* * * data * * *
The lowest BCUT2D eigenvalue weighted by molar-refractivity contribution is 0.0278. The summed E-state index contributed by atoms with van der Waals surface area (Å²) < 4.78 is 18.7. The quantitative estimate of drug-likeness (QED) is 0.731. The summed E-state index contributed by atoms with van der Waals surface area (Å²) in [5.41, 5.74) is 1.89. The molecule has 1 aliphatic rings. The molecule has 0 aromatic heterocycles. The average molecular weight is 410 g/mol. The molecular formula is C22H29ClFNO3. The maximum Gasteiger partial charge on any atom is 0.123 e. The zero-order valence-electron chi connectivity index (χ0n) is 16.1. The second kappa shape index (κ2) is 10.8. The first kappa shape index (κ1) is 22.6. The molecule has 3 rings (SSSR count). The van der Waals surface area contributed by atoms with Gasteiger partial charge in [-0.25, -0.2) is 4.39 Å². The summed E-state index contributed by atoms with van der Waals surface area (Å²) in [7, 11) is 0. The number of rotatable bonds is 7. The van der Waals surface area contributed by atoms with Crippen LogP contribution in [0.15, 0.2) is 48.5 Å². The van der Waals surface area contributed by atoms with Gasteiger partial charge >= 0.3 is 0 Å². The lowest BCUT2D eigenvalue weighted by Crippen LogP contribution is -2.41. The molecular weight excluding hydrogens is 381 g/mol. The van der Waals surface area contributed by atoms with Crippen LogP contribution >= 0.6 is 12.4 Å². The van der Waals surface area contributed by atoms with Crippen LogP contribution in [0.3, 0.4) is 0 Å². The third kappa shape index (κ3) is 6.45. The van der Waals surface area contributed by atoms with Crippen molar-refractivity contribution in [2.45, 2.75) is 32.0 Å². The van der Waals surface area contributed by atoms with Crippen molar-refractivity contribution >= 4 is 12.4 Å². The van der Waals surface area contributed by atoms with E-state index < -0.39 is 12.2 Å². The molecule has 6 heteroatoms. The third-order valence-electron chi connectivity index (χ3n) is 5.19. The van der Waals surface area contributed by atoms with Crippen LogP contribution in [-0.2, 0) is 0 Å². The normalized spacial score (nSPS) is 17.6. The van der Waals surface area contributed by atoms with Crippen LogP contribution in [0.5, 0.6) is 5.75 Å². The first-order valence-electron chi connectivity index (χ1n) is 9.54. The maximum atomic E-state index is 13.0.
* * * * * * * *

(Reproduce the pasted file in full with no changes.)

The lowest BCUT2D eigenvalue weighted by molar-refractivity contribution is 0.0278. The summed E-state index contributed by atoms with van der Waals surface area (Å²) < 4.78 is 18.7. The quantitative estimate of drug-likeness (QED) is 0.731. The summed E-state index contributed by atoms with van der Waals surface area (Å²) in [5.41, 5.74) is 1.89. The molecule has 1 aliphatic rings. The molecule has 0 aromatic heterocycles. The average molecular weight is 410 g/mol. The molecular formula is C22H29ClFNO3. The maximum Gasteiger partial charge on any atom is 0.123 e. The zero-order valence-electron chi connectivity index (χ0n) is 16.1. The second kappa shape index (κ2) is 10.8. The first kappa shape index (κ1) is 22.6. The molecule has 3 rings (SSSR count). The van der Waals surface area contributed by atoms with Gasteiger partial charge in [-0.25, -0.2) is 4.39 Å². The summed E-state index contributed by atoms with van der Waals surface area (Å²) in [7, 11) is 0. The number of rotatable bonds is 7. The van der Waals surface area contributed by atoms with Crippen LogP contribution in [0.15, 0.2) is 48.5 Å². The van der Waals surface area contributed by atoms with Gasteiger partial charge >= 0.3 is 0 Å². The lowest BCUT2D eigenvalue weighted by Crippen LogP contribution is -2.41. The molecular weight excluding hydrogens is 381 g/mol. The van der Waals surface area contributed by atoms with Crippen LogP contribution >= 0.6 is 12.4 Å². The van der Waals surface area contributed by atoms with Crippen LogP contribution in [0.3, 0.4) is 0 Å². The third kappa shape index (κ3) is 6.45. The van der Waals surface area contributed by atoms with Crippen molar-refractivity contribution in [2.45, 2.75) is 32.0 Å². The van der Waals surface area contributed by atoms with Crippen molar-refractivity contribution >= 4 is 12.4 Å². The van der Waals surface area contributed by atoms with E-state index < -0.39 is 12.2 Å². The molecule has 6 heteroatoms. The third-order valence-electron chi connectivity index (χ3n) is 5.19. The van der Waals surface area contributed by atoms with Crippen LogP contribution in [-0.2, 0) is 0 Å². The normalized spacial score (nSPS) is 17.6. The van der Waals surface area contributed by atoms with Crippen LogP contribution in [0.5, 0.6) is 5.75 Å². The first-order valence-electron chi connectivity index (χ1n) is 9.54. The maximum atomic E-state index is 13.0.